The first is that of cosmic rays. These high energy particles can wreak havoc on electronics. The second is simple dust grains. The team calculates that an impact with “a 100 micron interstellar grain at 0.3 the speed of light has the same kinetic energy than a 100 ton body at 100 km/hour”. With present technology, any spacecraft equipped with sufficient shielding would be prohibitively massive and difficult to accelerate to the velocities necessary to make the trip worthwhile.
But Ian Crawford, of the University of London, thinks that the risk posed by such grains may be overstated. Firstly, Crawford believes Schneider’s requirement of 30% of the speed of light is somewhat overzealous. Instead, most proposals of interstellar travel by probes generally use a value of 10% of the speed of light. In particular, the most exhaustive proposal yet created, (the Daedalus project) only attempted to achieve a velocity of 0.12c. However, the ability to produce such a craft was well beyond the means at the time. But with the advent of miniaturization of many electronic components, the prospect may need to be reevaluated.
Aside from the overestimate on necessary velocities, Crawford suggests that Schneider’s team overstated the size of dust grains. In the solar neighborhood, dust grains are estimated to be nearly 100 times smaller than reported by Schneider’s team. The combination of the change in size estimation and that of velocity takes the energy released on collision from a whopping 4 x 107 Joules, to a mere 4.5 Joules. At absolute largest, recent studies have shown that the upper limit for dust particles is more in the range of 4.5 micrometers.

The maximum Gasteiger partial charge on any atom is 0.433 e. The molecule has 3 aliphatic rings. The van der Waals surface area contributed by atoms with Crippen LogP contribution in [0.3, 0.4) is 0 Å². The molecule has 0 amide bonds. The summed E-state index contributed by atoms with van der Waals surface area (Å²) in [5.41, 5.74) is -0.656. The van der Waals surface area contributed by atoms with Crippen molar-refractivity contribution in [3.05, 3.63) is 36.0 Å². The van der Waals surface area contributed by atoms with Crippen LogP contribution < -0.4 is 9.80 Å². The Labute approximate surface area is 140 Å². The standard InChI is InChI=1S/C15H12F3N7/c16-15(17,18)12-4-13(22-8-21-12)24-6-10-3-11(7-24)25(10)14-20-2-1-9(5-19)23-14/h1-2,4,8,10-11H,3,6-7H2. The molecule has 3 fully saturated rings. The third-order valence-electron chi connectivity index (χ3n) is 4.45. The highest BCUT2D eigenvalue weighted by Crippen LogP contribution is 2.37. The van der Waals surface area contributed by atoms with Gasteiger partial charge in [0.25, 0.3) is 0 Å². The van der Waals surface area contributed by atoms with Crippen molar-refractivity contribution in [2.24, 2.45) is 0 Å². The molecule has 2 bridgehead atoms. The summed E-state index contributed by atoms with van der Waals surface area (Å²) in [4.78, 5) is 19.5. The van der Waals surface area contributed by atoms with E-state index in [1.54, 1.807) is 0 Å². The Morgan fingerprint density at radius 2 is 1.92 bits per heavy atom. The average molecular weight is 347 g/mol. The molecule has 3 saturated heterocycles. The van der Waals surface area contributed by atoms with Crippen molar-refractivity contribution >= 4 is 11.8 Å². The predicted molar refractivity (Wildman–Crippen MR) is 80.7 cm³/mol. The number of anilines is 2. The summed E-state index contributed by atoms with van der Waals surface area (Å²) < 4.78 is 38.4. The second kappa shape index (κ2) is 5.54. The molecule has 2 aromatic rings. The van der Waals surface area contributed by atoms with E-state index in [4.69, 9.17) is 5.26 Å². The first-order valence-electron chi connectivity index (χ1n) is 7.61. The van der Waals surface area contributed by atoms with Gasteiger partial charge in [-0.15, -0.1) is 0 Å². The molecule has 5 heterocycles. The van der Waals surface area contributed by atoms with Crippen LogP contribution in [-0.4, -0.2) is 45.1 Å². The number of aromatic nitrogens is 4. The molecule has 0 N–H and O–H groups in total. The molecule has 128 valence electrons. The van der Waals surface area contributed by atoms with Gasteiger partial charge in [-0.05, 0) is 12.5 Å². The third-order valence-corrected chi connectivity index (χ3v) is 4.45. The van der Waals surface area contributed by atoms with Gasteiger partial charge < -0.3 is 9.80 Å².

Lastly, Crawford suggests that there may be alternative ways to offer shielding than the brute force wall of mass. If a spacecraft were able to detect incoming particles using radar or another technique, it is possible that it could destroy the incoming particles using lasers, or deflect it using a electromagnetic field.
But Schneider wasn’t finished. He issued a response to Crawford’s response. In it, he criticizes Crawford’s optimistic vision of using nuclear or anti-matter propulsion systems. He notes that, thus far, nuclear propulsion has only been able to produce short impulses instead of continuous thrust and that, although some electronics have been miniaturized, the best analogue yet developed, the National Ignition Facility, is, “with all its control and cooling systems, is presently quite a non-miniaturized building.”
Anti-matter propulsion may be even more difficult. Currently, our ability to produce anti-matter is severely limited. Schneider estimates that it would take 200 terrawatts of energy to produce the required amounts. Meanwhile, the overall energy of the entire Earth is only 20 terrawatts.
In response to the charge of overestimation, Schneider notes that, although such large dust grains would be rare, but “even two lethal or severe collisions are prohibitory”, but does not go on to make any honest estimations of what the actual probability of such a collision would be.
Ultimately, Schneider concludes that all discussion is, at best, extremely preliminary. Before any such undertaking would be seriously considered, it would require “a precursor mission to secure the technological concept, including shielding mechanisms, at say 500 to 1000 Astronomical Units.” Ultimately, Schneider and his team seems to remind us that the technology is not yet there and that there are legitimate threats we must address. Crawford, on the other hand suggests that some of these challenges are ones that we may already be well on the road to addressing and constraining.